Seems to be a MS tool which is installed by default in Windows XP which can set registry permissions. I have seen this mentioned as a possibility. Please let me know of any details if you use it.
WINXP installs an old version of this tool, grab the latest from the MS site.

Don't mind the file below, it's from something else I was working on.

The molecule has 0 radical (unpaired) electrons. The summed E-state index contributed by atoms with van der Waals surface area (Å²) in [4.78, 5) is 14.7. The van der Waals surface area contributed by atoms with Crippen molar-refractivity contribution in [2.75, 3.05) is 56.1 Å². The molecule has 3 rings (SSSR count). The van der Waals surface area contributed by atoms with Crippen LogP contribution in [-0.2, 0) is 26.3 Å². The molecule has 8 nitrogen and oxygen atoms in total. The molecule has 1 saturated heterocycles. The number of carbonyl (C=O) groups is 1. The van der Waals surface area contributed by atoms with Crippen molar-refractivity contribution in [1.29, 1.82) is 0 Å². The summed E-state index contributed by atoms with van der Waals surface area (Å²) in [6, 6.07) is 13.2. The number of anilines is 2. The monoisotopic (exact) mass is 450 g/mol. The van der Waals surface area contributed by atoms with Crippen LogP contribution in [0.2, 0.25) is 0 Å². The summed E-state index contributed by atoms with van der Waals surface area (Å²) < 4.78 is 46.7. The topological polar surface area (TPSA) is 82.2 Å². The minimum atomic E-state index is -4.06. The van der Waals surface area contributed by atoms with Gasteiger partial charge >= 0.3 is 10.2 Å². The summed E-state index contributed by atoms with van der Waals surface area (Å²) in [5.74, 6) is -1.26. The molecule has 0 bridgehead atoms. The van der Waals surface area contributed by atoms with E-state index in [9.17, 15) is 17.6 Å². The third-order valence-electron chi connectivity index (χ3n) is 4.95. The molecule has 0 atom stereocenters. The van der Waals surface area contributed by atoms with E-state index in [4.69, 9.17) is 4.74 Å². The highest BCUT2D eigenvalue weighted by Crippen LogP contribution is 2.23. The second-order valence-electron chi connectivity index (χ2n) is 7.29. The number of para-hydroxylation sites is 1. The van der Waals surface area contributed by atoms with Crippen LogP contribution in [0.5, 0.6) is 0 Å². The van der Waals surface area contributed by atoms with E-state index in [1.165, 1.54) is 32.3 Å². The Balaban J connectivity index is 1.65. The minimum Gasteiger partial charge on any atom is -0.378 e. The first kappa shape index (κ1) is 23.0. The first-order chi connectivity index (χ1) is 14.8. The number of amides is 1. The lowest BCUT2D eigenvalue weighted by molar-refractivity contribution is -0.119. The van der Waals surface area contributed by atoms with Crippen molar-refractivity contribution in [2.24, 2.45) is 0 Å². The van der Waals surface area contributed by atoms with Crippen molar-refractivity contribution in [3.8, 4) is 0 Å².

usage: REGINI [-m \\machinename | -h hivefile hiveroot | -w Win95 Directory] [-i n] [-o outputWidth] [-b] textFiles... where: -m specifies a remote Windows NT machine whose registry is to be manipulated. -h specifies a specify local hive to manipulate. -w specifies the paths to a Windows 95 system.dat and user.dat files -i n specifies the display indentation multiple. Default is 4 -o outputWidth specifies how wide the output is to be. By default the outputWidth is set to the width of the console window if standard output has not been redirected to a file. In the latter case, an outputWidth of 240 is used. -b specifies that REGINI should be backward compatible with older versions of REGINI that did not strictly enforce line continuations and quoted strings Specifically, REG_BINARY, REG_RESOURCE_LIST and REG_RESOURCE_REQUIREMENTS_LIST data types did not need line continuations after the first number that gave the size of the data. It just kept looking on following lines until it found enough data values to equal the data length or hit invalid input. Quoted strings were only allowed in REG_MULTI_SZ. They could not be specified around key or value names, or around values for REG_SZ or REG_EXPAND_SZ Finally, the old REGINI did not support the semicolon as an end of line comment character. textFiles is one or more ANSI or Unicode text files with registry data. The easiest way to understand the format of the input textFile is to use the REGDMP command with no arguments to dump the current contents of your NT Registry to standard out. Redirect standard out to a file and this file is acceptable as input to REGINI Some general rules are: Semicolon character is an end-of-line comment character, provided it is the first non-blank character on a line Backslash character is a line continuation character. All characters from the backslash up to but not including the first non-blank character of the next line are ignored. If there is more than one space before the line continuation character, it is replaced by a single space. Indentation is used to indicate the tree structure of registry keys The REGDMP program uses indentation in multiples of 4. You may use hard tab characters for indentation, but embedded hard tab characters are converted to a single space regardless of their position Values should come before child keys, as they are associated with the previous key at or above the value's indentation level. For key names, leading and trailing space characters are ignored and not included in the key name, unless the key name is surrounded by quotes. Imbedded spaces are part of a key name. Key names can be followed by an Access Control List (ACL) which is a series of decimal numbers, separated by spaces, bracketed by a square brackets (e.g. [8 4 17]). The valid numbers and their meanings are: 1 - Administrators Full Access 2 - Administrators Read Access 3 - Administrators Read and Write Access 4 - Administrators Read, Write and Delete Access 5 - Creator Full Access 6 - Creator Read and Write Access 7 - World Full Access 8 - World Read Access 9 - World Read and Write Access 10 - World Read, Write and Delete Access 11 - Power Users Full Access 12 - Power Users Read and Write Access 13 - Power Users Read, Write and Delete Access 14 - System Operators Full Access 15 - System Operators Read and Write Access 16 - System Operators Read, Write and Delete Access 17 - System Full Access 18 - System Read and Write Access 19 - System Read Access 20 - Administrators Read, Write and Execute Access 21 - Interactive User Full Access 22 - Interactive User Read and Write Access 23 - Interactive User Read, Write and Delete Access If there is an equal sign on the same line as a left square bracket then the equal sign takes precedence, and the line is treated as a registry value. If the text between the square brackets is the string DELETE with no spaces, then REGINI will delete the key and any values and keys under it. For registry values, the syntax is: value Name = type data Leading spaces, spaces on either side of the equal sign and spaces between the type keyword and data are ignored, unless the value name is surrounded by quotes. If the text to the right of the equal sign is the string DELETE, then REGINI will delete the value. The value name may be left off or be specified by an at-sign character which is the same thing, namely the empty value name. So the following two lines are identical: = type data @ = type data This syntax means that you can't create a value with leading or trailing spaces, an equal sign or an at-sign in the value name, unless you put the name in quotes. Valid value types and format of data that follows are: REG_SZ text REG_EXPAND_SZ text REG_MULTI_SZ "string1" "str""ing2" ... REG_DATE mm/dd/yyyy HH:MM DayOfWeek REG_DWORD numberDWORD REG_BINARY numberOfBytes numberDWORD(s)... REG_NONE (same format as REG_BINARY) REG_RESOURCE_LIST (same format as REG_BINARY) REG_RESOURCE_REQUIREMENTS (same format as REG_BINARY) REG_RESOURCE_REQUIREMENTS_LIST (same format as REG_BINARY) REG_FULL_RESOURCE_DESCRIPTOR (same format as REG_BINARY) REG_QWORD numberQWORD REG_MULTISZ_FILE fileName REG_BINARYFILE fileName If no value type is specified, default is REG_SZ For REG_SZ and REG_EXPAND_SZ, if you want leading or trailing spaces in the value text, surround the text with quotes. The value text can contain any number of imbedded quotes, and REGINI will ignore them, as it only looks at the first and last character for quote characters. For REG_MULTI_SZ, each component string is surrounded by quotes. If you want an imbedded quote character, then double quote it, as in string2 above. For REG_BINARY, the value data consists of one or more numbers The default base for numbers is decimal. Hexidecimal may be specified by using 0x prefix. The first number is the number of data bytes, excluding the first number. After the first number must come enough numbers to fill the value. Each number represents one DWORD or 4 bytes. So if the first number was 0x5 you would need two more numbers after that to fill the 5 bytes. The high order 3 bytes of the second DWORD would be ignored. Whenever specifying a registry path, either on the command line or in an input file, the following prefix strings can be used: HKEY_LOCAL_MACHINE HKEY_USERS HKEY_CURRENT_USER USER: Each of these strings can stand alone as the key name or be followed a backslash and a subkey path.